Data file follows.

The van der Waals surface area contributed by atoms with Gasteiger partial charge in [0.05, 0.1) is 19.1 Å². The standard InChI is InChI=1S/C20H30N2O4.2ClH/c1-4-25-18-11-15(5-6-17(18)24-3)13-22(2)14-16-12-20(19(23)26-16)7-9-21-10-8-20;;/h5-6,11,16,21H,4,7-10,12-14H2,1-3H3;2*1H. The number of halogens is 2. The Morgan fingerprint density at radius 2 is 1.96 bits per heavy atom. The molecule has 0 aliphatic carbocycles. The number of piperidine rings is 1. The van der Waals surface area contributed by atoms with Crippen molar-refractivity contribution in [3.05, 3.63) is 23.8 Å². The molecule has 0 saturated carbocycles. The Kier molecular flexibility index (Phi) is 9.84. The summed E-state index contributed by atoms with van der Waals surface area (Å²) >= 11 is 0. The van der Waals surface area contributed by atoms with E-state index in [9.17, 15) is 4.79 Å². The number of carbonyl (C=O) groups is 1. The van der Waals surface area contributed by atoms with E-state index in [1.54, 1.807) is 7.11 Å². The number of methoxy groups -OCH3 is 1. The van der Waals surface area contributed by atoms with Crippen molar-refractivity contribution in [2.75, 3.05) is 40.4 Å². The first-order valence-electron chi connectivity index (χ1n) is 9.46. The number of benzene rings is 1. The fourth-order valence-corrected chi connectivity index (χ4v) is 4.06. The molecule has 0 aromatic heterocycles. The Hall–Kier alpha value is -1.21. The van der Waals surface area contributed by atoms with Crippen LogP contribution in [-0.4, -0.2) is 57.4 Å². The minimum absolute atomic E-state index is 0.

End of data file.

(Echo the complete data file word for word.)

The van der Waals surface area contributed by atoms with Gasteiger partial charge in [0.05, 0.1) is 19.1 Å². The standard InChI is InChI=1S/C20H30N2O4.2ClH/c1-4-25-18-11-15(5-6-17(18)24-3)13-22(2)14-16-12-20(19(23)26-16)7-9-21-10-8-20;;/h5-6,11,16,21H,4,7-10,12-14H2,1-3H3;2*1H. The number of halogens is 2. The Morgan fingerprint density at radius 2 is 1.96 bits per heavy atom. The molecule has 0 aliphatic carbocycles. The number of piperidine rings is 1. The van der Waals surface area contributed by atoms with Crippen molar-refractivity contribution in [3.05, 3.63) is 23.8 Å². The molecule has 0 saturated carbocycles. The Kier molecular flexibility index (Phi) is 9.84. The summed E-state index contributed by atoms with van der Waals surface area (Å²) >= 11 is 0. The van der Waals surface area contributed by atoms with E-state index in [9.17, 15) is 4.79 Å². The number of carbonyl (C=O) groups is 1. The van der Waals surface area contributed by atoms with E-state index in [1.54, 1.807) is 7.11 Å². The number of methoxy groups -OCH3 is 1. The van der Waals surface area contributed by atoms with Crippen molar-refractivity contribution in [2.75, 3.05) is 40.4 Å². The first-order valence-electron chi connectivity index (χ1n) is 9.46. The number of benzene rings is 1. The fourth-order valence-corrected chi connectivity index (χ4v) is 4.06. The molecule has 0 aromatic heterocycles. The Hall–Kier alpha value is -1.21. The van der Waals surface area contributed by atoms with Crippen LogP contribution in [-0.4, -0.2) is 57.4 Å². The minimum absolute atomic E-state index is 0.